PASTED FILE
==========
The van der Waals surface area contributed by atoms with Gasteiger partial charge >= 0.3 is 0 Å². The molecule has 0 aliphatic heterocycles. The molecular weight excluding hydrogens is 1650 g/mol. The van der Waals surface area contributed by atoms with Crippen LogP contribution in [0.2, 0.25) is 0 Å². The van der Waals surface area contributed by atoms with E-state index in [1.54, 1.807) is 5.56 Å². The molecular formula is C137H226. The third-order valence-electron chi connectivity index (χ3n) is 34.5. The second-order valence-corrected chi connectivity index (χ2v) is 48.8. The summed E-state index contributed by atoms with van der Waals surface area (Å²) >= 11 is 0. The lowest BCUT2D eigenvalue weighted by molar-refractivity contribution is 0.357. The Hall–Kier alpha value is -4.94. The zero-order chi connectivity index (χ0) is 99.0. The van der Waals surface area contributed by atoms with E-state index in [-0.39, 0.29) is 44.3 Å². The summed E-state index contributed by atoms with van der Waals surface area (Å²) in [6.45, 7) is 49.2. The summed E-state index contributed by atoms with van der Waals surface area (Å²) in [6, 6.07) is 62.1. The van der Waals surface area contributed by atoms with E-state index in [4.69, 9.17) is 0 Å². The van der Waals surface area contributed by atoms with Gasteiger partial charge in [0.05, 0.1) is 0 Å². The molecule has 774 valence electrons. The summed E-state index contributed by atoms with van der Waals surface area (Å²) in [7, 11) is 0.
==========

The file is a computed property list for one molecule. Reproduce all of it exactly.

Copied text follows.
The van der Waals surface area contributed by atoms with Gasteiger partial charge >= 0.3 is 0 Å². The molecule has 0 aliphatic heterocycles. The molecular weight excluding hydrogens is 1650 g/mol. The van der Waals surface area contributed by atoms with Crippen LogP contribution in [0.2, 0.25) is 0 Å². The van der Waals surface area contributed by atoms with E-state index in [1.54, 1.807) is 5.56 Å². The molecular formula is C137H226. The third-order valence-electron chi connectivity index (χ3n) is 34.5. The second-order valence-corrected chi connectivity index (χ2v) is 48.8. The summed E-state index contributed by atoms with van der Waals surface area (Å²) >= 11 is 0. The lowest BCUT2D eigenvalue weighted by molar-refractivity contribution is 0.357. The Hall–Kier alpha value is -4.94. The zero-order chi connectivity index (χ0) is 99.0. The van der Waals surface area contributed by atoms with E-state index in [-0.39, 0.29) is 44.3 Å². The summed E-state index contributed by atoms with van der Waals surface area (Å²) in [6.45, 7) is 49.2. The summed E-state index contributed by atoms with van der Waals surface area (Å²) in [6, 6.07) is 62.1. The van der Waals surface area contributed by atoms with E-state index in [4.69, 9.17) is 0 Å². The van der Waals surface area contributed by atoms with Gasteiger partial charge in [0.05, 0.1) is 0 Å². The molecule has 774 valence electrons. The summed E-state index contributed by atoms with van der Waals surface area (Å²) in [7, 11) is 0.